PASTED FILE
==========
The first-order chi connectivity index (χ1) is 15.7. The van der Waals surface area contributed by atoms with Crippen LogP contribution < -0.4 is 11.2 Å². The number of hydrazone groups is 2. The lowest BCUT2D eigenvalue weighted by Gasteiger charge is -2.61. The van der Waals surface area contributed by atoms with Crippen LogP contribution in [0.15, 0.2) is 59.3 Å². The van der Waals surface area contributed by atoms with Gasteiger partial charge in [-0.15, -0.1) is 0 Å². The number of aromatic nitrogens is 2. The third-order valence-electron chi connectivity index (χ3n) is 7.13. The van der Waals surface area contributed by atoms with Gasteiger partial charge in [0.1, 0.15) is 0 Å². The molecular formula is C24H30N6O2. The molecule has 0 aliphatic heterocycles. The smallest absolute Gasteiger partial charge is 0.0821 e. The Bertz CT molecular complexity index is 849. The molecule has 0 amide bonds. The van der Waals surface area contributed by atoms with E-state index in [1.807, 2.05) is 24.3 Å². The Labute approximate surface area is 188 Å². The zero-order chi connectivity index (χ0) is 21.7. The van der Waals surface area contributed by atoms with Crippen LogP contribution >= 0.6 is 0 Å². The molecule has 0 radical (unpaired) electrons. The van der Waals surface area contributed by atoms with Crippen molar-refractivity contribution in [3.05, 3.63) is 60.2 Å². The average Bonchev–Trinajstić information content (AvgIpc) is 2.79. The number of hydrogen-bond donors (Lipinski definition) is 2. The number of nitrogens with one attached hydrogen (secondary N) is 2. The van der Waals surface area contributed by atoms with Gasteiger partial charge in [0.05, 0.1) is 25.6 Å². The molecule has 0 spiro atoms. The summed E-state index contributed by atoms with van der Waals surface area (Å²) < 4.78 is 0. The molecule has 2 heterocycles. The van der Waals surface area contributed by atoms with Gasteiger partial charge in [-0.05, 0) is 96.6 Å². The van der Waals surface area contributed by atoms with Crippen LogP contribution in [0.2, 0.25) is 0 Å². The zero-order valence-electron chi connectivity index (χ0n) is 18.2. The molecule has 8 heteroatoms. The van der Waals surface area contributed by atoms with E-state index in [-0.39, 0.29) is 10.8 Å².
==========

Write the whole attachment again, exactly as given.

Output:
The first-order chi connectivity index (χ1) is 15.7. The van der Waals surface area contributed by atoms with Crippen LogP contribution < -0.4 is 11.2 Å². The number of hydrazone groups is 2. The lowest BCUT2D eigenvalue weighted by Gasteiger charge is -2.61. The van der Waals surface area contributed by atoms with Crippen LogP contribution in [0.15, 0.2) is 59.3 Å². The van der Waals surface area contributed by atoms with Gasteiger partial charge in [-0.15, -0.1) is 0 Å². The number of aromatic nitrogens is 2. The third-order valence-electron chi connectivity index (χ3n) is 7.13. The van der Waals surface area contributed by atoms with Gasteiger partial charge in [0.1, 0.15) is 0 Å². The molecular formula is C24H30N6O2. The molecule has 0 aliphatic heterocycles. The smallest absolute Gasteiger partial charge is 0.0821 e. The Bertz CT molecular complexity index is 849. The molecule has 0 amide bonds. The van der Waals surface area contributed by atoms with E-state index in [1.807, 2.05) is 24.3 Å². The Labute approximate surface area is 188 Å². The zero-order chi connectivity index (χ0) is 21.7. The van der Waals surface area contributed by atoms with Crippen LogP contribution >= 0.6 is 0 Å². The molecule has 0 radical (unpaired) electrons. The van der Waals surface area contributed by atoms with Crippen molar-refractivity contribution in [3.05, 3.63) is 60.2 Å². The average Bonchev–Trinajstić information content (AvgIpc) is 2.79. The number of hydrogen-bond donors (Lipinski definition) is 2. The number of nitrogens with one attached hydrogen (secondary N) is 2. The van der Waals surface area contributed by atoms with Gasteiger partial charge in [0.05, 0.1) is 25.6 Å². The molecule has 0 spiro atoms. The summed E-state index contributed by atoms with van der Waals surface area (Å²) < 4.78 is 0. The molecule has 2 heterocycles. The van der Waals surface area contributed by atoms with Gasteiger partial charge in [-0.05, 0) is 96.6 Å². The van der Waals surface area contributed by atoms with Crippen LogP contribution in [0.2, 0.25) is 0 Å². The zero-order valence-electron chi connectivity index (χ0n) is 18.2. The molecule has 8 heteroatoms. The van der Waals surface area contributed by atoms with E-state index in [-0.39, 0.29) is 10.8 Å².